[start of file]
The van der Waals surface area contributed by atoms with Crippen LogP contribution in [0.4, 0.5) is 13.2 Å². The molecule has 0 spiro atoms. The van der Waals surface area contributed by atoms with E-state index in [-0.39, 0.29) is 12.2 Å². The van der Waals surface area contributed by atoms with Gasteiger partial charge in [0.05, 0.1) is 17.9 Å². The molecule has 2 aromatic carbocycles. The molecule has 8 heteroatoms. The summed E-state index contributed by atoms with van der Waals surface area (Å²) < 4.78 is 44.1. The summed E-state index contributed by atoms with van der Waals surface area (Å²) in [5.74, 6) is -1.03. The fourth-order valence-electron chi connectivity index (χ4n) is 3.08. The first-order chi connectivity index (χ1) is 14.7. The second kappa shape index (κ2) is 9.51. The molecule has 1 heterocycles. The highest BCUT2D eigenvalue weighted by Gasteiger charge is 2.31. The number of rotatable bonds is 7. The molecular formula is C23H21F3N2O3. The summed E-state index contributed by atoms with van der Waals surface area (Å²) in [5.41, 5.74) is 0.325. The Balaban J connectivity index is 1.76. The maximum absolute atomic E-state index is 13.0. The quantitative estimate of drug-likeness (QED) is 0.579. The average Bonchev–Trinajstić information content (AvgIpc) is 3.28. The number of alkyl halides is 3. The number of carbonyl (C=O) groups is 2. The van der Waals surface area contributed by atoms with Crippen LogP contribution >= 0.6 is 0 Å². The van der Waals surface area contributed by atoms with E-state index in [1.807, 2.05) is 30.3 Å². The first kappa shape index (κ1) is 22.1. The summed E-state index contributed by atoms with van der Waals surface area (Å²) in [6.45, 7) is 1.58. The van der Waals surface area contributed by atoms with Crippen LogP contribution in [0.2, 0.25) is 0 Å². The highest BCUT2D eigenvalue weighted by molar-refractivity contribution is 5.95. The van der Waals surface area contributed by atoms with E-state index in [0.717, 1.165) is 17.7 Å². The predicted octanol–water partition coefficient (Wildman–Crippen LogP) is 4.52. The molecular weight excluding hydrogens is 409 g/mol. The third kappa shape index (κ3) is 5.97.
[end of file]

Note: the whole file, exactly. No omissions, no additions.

The van der Waals surface area contributed by atoms with Crippen LogP contribution in [0.4, 0.5) is 13.2 Å². The molecule has 0 spiro atoms. The van der Waals surface area contributed by atoms with E-state index in [-0.39, 0.29) is 12.2 Å². The van der Waals surface area contributed by atoms with Gasteiger partial charge in [0.05, 0.1) is 17.9 Å². The molecule has 2 aromatic carbocycles. The molecule has 8 heteroatoms. The summed E-state index contributed by atoms with van der Waals surface area (Å²) < 4.78 is 44.1. The summed E-state index contributed by atoms with van der Waals surface area (Å²) in [5.74, 6) is -1.03. The fourth-order valence-electron chi connectivity index (χ4n) is 3.08. The first-order chi connectivity index (χ1) is 14.7. The second kappa shape index (κ2) is 9.51. The molecule has 1 heterocycles. The highest BCUT2D eigenvalue weighted by Gasteiger charge is 2.31. The number of rotatable bonds is 7. The molecular formula is C23H21F3N2O3. The summed E-state index contributed by atoms with van der Waals surface area (Å²) in [5.41, 5.74) is 0.325. The Balaban J connectivity index is 1.76. The maximum absolute atomic E-state index is 13.0. The quantitative estimate of drug-likeness (QED) is 0.579. The average Bonchev–Trinajstić information content (AvgIpc) is 3.28. The number of alkyl halides is 3. The number of carbonyl (C=O) groups is 2. The van der Waals surface area contributed by atoms with Crippen LogP contribution >= 0.6 is 0 Å². The van der Waals surface area contributed by atoms with E-state index in [1.807, 2.05) is 30.3 Å². The first kappa shape index (κ1) is 22.1. The summed E-state index contributed by atoms with van der Waals surface area (Å²) in [6.45, 7) is 1.58. The van der Waals surface area contributed by atoms with Crippen LogP contribution in [0.2, 0.25) is 0 Å². The highest BCUT2D eigenvalue weighted by molar-refractivity contribution is 5.95. The van der Waals surface area contributed by atoms with E-state index in [0.717, 1.165) is 17.7 Å². The predicted octanol–water partition coefficient (Wildman–Crippen LogP) is 4.52. The molecular weight excluding hydrogens is 409 g/mol. The third kappa shape index (κ3) is 5.97.